The recent widely publicized settlement in a wrongful death case brought against the Kraft Group by the family of Debra Davis has generated almost uniformly scathing criticism on public comment sites. Indeed, at this rate, the case could become the new darling of tort reformers, similar to the infamous “McDonalds hot coffee” case. Most people were highly critical of the idea owners of Gillette Stadium should be responsible for the death of a young woman who was killed in a single-car accident while riding with her intoxicated friend after the girls had spent the day partying in one of the facility’s parking lots.
Debra Davis and two friends, all underage, were tailgating in the parking lot of Gillette on the day of the New England Country Music Festival in July 2008. None of the girls had tickets to the event–they were simply there to join the party–which apparently, they did. Several hours later, with Davis’s friend, 19-year-old Alexa Latteo at the wheel, their car crashed on Route 1, killing Davis and injuring the third girl, Nina Houlihan.
If the only legal question were whether Davis and her friend made bad–and even illegal–choices, the case would be over before it began. Obviously, they did, from entering the parking lot to party, to bringing alcohol they were too young to drink legally, to consuming apparently large quantities of that alcohol, and then attempting to drive home. But legally, the fact that the girls were in the wrong doesn’t relieve the Gillette ownership of all responsibility.
According to court documents and published reports, the Gillette management had been ordered by the Town of Foxboro to be more careful about underage drinking on its property after a near-riot at the same event the previous year, involving large numbers of underage drinkers. Gillette had instituted a “no ticket, no entry” policy to discourage non-concert goers from showing up just to party. Yet, the policy was allegedly poorly enforced, with inadequate efforts being made to patrol the parking lots and curb underage drinking.
The key to the management’s responsibility is that the Kraft Group is running a business at Gillette–a big business, as anyone who’s paid stadium parking fees can attest. This isn’t a situation where, unknown to a homeowner, the girls parked in the woods behind someone’s house with a six-pack of beer. Gillette charges handsomely for the right to enter its parking lots, and with that charge comes responsibility–specifically the responsibility to monitor the activity going on there. There was nothing unexpected or unforeseeable about what happened to Debra Davis–the only surprise is that something similar hadn’t happened before. Like the McDonald’s case, where many facts were lost in the barrage of tort reform publicity, many significant facts contained in court papers were omitted from news reports.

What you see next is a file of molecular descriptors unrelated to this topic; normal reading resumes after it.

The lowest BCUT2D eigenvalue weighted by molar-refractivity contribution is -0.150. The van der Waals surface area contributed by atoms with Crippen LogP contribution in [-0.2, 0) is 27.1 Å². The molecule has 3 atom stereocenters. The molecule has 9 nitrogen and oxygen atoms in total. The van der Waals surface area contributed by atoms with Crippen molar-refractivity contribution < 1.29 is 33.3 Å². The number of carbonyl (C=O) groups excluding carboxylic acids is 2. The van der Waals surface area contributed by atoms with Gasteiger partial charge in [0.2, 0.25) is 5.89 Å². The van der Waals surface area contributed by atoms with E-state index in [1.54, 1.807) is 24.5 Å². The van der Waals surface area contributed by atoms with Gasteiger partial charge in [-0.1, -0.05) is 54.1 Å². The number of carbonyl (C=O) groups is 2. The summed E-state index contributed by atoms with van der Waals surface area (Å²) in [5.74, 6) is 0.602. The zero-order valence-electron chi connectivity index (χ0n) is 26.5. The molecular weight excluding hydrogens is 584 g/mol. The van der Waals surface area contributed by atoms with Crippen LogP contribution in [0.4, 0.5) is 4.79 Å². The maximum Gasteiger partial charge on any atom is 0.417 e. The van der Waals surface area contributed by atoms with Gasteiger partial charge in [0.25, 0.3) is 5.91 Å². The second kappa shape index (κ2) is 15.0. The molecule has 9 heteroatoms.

Another aspect is that the case involved minors, who are entitled to special protection under the laws related to alcohol. We all know that “kids do dumb things” and make poor choices, especially where alcohol is involved. As a society, our laws reflect our concern with excessive alcohol use, and the need to protect young people from themselves, as well as protect the public from the young people who may make poor choices.
The case is obviously less sympathetic because of the conduct of the victim and her friends. Perhaps public opinion would be very different if the allegedly intoxicated driver had killed a young family out for a weekend drive. But the identity of the victim should not remove the focus from the principles that require business owners to take steps to see that dangerous conduct is not taking place on their property.